Friday, March 29, 2013

Reflections on Good Friday

As we continue Holy Week, we come upon the focus on the death of Christ remembered on Good Friday. It is easy to think Jesus a hapless victim who got caught by unfair authorities hellbent on His destruction because he challenged them.  It is easy to believe He was unable to save Himself as He did others, as some sneer at Him as He hangs on the Cross.  These are easy because it is nothing more than a historical footnote of a tragic death of a good man 2000 years ago.  What is not easy to believe, in fact many take offense at the idea, is that He willingly did it and that He had to because of what I and every other human being had done.  Many say that it is an insult that someone should have to die for them.

First, everything is Scripture points to Jesus knowing exactly what was happening and willingly going into the fire.  On many occasions He tells His disciples what will happen to Him in Jerusalem.  They fail over and over to listen.  He makes no effort to dissuade Judas. He deliberately goes to the Garden of Gethsemane knowing full well Judas will seek Him out there.  He does run nor resist arrest.  He does not argue or plead His case either in front of the Sanhedrin nor in front of Pilate.  He does not tap into His divine authority to destroy those who plot against Him or who are carrying out the over the top torture or the execution. Why?  Purely because He loves us.  No other reason.  The Father loves us, even in our deep ugliness and distorted look from our sin.  His son pays a debt we cannot; His act of supreme love, a total emptying of self repays the debt incurred by our every act of selfishness, hatred, intolerance, prejudice, pride, wrath, and every other action that despises the integrity and dignity of those around us.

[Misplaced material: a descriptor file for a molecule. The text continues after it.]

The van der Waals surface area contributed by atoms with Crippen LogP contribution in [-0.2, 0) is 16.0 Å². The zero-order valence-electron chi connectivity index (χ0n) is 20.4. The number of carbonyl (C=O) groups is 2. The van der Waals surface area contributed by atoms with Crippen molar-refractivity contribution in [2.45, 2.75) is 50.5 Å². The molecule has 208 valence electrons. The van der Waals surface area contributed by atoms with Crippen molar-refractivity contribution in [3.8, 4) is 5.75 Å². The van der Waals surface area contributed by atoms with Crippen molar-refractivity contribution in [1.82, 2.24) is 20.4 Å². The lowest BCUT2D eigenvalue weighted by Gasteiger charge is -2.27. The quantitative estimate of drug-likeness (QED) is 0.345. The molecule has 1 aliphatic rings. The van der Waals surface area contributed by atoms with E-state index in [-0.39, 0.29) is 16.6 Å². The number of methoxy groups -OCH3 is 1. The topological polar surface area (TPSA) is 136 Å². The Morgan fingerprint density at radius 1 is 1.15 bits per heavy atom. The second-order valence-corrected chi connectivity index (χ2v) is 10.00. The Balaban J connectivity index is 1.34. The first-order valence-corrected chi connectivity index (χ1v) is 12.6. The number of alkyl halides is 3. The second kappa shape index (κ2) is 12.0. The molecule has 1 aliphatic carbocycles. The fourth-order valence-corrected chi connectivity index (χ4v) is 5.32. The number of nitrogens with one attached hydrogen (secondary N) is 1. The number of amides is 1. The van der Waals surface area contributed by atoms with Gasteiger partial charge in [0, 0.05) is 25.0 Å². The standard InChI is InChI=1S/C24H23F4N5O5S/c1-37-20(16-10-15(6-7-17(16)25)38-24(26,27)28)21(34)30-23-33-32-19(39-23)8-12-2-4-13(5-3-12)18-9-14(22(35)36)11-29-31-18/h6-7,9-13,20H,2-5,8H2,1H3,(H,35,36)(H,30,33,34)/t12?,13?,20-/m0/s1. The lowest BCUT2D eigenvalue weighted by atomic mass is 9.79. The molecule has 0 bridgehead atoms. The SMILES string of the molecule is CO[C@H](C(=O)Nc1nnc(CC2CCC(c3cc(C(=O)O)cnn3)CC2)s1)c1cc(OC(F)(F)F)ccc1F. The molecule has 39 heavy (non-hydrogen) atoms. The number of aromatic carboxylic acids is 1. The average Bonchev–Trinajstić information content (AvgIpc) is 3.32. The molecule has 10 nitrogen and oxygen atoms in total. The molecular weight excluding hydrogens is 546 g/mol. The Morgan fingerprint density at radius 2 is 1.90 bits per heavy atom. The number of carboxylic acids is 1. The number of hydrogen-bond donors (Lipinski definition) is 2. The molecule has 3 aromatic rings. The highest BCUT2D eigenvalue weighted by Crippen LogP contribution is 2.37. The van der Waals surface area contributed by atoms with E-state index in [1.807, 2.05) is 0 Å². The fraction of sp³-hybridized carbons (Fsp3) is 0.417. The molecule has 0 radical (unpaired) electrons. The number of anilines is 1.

But He does not force this act of forgiveness upon us.  We have to acknowledge the need we had for what He did and ask for help.  That is hard.  We have a tendency to carry the weight of our mistakes, our inhumanity, our grudges, our biases, and our hate as if they prize possessions. Many believe that if I ignore them that they simply disappear  into the ether.  All that is done is that they are pushed deep into the subconsciousness where they fester and pollute; leaving the individual a veritable potpourri of hate,  impatience, and anger.  It builds resentment ad hostility.  Reality cannot be run from, only masked, and then only for a moment.  The Cross reminds us that a Loving God does not want us crushed and enslaved by our own choosing, but wants to lift these crosses from our shoulders and replace them with a freedom.  How sad that so many see this as an insult and sternly allowed themselves to be weighed down through all of life.  It is a variation of "Better to reign in Hell than to serve in Heaven."  In hell, I can keep my biases, prejudices, grudges, intolerance, and pride.  In hell, I can be selfish and materialistic.  Even if it keeps me in a place that makes me miserable, even if it poisons every relationship I have, people can prefer enslavement to such things to the new life Christ extends to us through the Cross and its forgiveness of all sin.  Why?